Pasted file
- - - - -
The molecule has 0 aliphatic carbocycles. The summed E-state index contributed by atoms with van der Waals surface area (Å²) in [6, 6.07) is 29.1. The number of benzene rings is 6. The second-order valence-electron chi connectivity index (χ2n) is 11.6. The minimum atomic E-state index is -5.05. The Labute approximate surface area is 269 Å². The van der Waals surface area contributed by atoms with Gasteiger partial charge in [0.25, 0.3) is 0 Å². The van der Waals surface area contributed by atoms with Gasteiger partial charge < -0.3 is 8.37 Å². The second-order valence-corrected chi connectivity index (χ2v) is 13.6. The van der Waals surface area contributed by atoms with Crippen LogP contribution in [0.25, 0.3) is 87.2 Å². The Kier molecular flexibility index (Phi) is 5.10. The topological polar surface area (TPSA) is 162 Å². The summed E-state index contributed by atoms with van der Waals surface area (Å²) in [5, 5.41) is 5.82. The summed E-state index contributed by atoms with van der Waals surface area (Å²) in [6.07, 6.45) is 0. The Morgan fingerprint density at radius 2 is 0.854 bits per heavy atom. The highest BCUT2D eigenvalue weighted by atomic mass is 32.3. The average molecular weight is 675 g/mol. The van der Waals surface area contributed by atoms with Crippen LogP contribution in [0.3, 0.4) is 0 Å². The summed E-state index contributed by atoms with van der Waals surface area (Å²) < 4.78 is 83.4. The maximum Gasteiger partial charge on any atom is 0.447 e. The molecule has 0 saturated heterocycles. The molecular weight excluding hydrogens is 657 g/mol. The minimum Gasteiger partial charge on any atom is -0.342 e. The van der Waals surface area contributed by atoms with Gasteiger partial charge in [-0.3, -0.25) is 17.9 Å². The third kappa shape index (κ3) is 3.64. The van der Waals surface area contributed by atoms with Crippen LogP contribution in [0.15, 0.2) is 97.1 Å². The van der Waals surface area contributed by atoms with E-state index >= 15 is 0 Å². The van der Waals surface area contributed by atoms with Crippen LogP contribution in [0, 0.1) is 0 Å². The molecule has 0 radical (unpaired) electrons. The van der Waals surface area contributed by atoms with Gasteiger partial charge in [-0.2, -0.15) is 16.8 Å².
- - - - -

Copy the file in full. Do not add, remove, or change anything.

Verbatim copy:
The molecule has 0 aliphatic carbocycles. The summed E-state index contributed by atoms with van der Waals surface area (Å²) in [6, 6.07) is 29.1. The number of benzene rings is 6. The second-order valence-electron chi connectivity index (χ2n) is 11.6. The minimum atomic E-state index is -5.05. The Labute approximate surface area is 269 Å². The van der Waals surface area contributed by atoms with Gasteiger partial charge in [0.25, 0.3) is 0 Å². The van der Waals surface area contributed by atoms with Gasteiger partial charge < -0.3 is 8.37 Å². The second-order valence-corrected chi connectivity index (χ2v) is 13.6. The van der Waals surface area contributed by atoms with Crippen LogP contribution in [0.25, 0.3) is 87.2 Å². The Kier molecular flexibility index (Phi) is 5.10. The topological polar surface area (TPSA) is 162 Å². The summed E-state index contributed by atoms with van der Waals surface area (Å²) in [5, 5.41) is 5.82. The summed E-state index contributed by atoms with van der Waals surface area (Å²) in [6.07, 6.45) is 0. The Morgan fingerprint density at radius 2 is 0.854 bits per heavy atom. The highest BCUT2D eigenvalue weighted by atomic mass is 32.3. The average molecular weight is 675 g/mol. The van der Waals surface area contributed by atoms with Crippen LogP contribution in [0.3, 0.4) is 0 Å². The summed E-state index contributed by atoms with van der Waals surface area (Å²) < 4.78 is 83.4. The maximum Gasteiger partial charge on any atom is 0.447 e. The molecule has 0 saturated heterocycles. The molecular weight excluding hydrogens is 657 g/mol. The minimum Gasteiger partial charge on any atom is -0.342 e. The van der Waals surface area contributed by atoms with Gasteiger partial charge in [-0.3, -0.25) is 17.9 Å². The third kappa shape index (κ3) is 3.64. The van der Waals surface area contributed by atoms with Crippen LogP contribution in [0.15, 0.2) is 97.1 Å². The van der Waals surface area contributed by atoms with E-state index >= 15 is 0 Å². The van der Waals surface area contributed by atoms with Crippen LogP contribution in [0, 0.1) is 0 Å². The molecule has 0 radical (unpaired) electrons. The van der Waals surface area contributed by atoms with Gasteiger partial charge in [-0.2, -0.15) is 16.8 Å².